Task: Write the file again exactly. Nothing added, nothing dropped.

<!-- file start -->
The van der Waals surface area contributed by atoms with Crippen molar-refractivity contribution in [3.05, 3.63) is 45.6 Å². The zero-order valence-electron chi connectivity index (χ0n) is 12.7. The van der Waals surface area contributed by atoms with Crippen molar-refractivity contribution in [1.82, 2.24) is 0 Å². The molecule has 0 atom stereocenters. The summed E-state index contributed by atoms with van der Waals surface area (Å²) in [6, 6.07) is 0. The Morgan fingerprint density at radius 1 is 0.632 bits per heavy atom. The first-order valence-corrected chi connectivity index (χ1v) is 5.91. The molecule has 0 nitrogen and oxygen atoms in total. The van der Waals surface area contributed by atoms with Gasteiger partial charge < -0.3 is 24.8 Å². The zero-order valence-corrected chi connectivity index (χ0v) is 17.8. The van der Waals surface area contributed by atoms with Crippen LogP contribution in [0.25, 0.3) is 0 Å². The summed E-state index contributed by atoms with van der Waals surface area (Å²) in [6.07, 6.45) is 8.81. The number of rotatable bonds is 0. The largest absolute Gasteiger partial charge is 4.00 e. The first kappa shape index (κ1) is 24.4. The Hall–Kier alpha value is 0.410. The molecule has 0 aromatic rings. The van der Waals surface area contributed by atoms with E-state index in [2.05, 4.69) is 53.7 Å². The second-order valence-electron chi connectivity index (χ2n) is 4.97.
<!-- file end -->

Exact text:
The van der Waals surface area contributed by atoms with Crippen molar-refractivity contribution in [3.05, 3.63) is 45.6 Å². The zero-order valence-electron chi connectivity index (χ0n) is 12.7. The van der Waals surface area contributed by atoms with Crippen molar-refractivity contribution in [1.82, 2.24) is 0 Å². The molecule has 0 atom stereocenters. The summed E-state index contributed by atoms with van der Waals surface area (Å²) in [6, 6.07) is 0. The Morgan fingerprint density at radius 1 is 0.632 bits per heavy atom. The first-order valence-corrected chi connectivity index (χ1v) is 5.91. The molecule has 0 nitrogen and oxygen atoms in total. The van der Waals surface area contributed by atoms with Gasteiger partial charge < -0.3 is 24.8 Å². The zero-order valence-corrected chi connectivity index (χ0v) is 17.8. The van der Waals surface area contributed by atoms with Crippen LogP contribution in [0.25, 0.3) is 0 Å². The summed E-state index contributed by atoms with van der Waals surface area (Å²) in [6.07, 6.45) is 8.81. The number of rotatable bonds is 0. The largest absolute Gasteiger partial charge is 4.00 e. The first kappa shape index (κ1) is 24.4. The Hall–Kier alpha value is 0.410. The molecule has 0 aromatic rings. The van der Waals surface area contributed by atoms with E-state index in [2.05, 4.69) is 53.7 Å². The second-order valence-electron chi connectivity index (χ2n) is 4.97.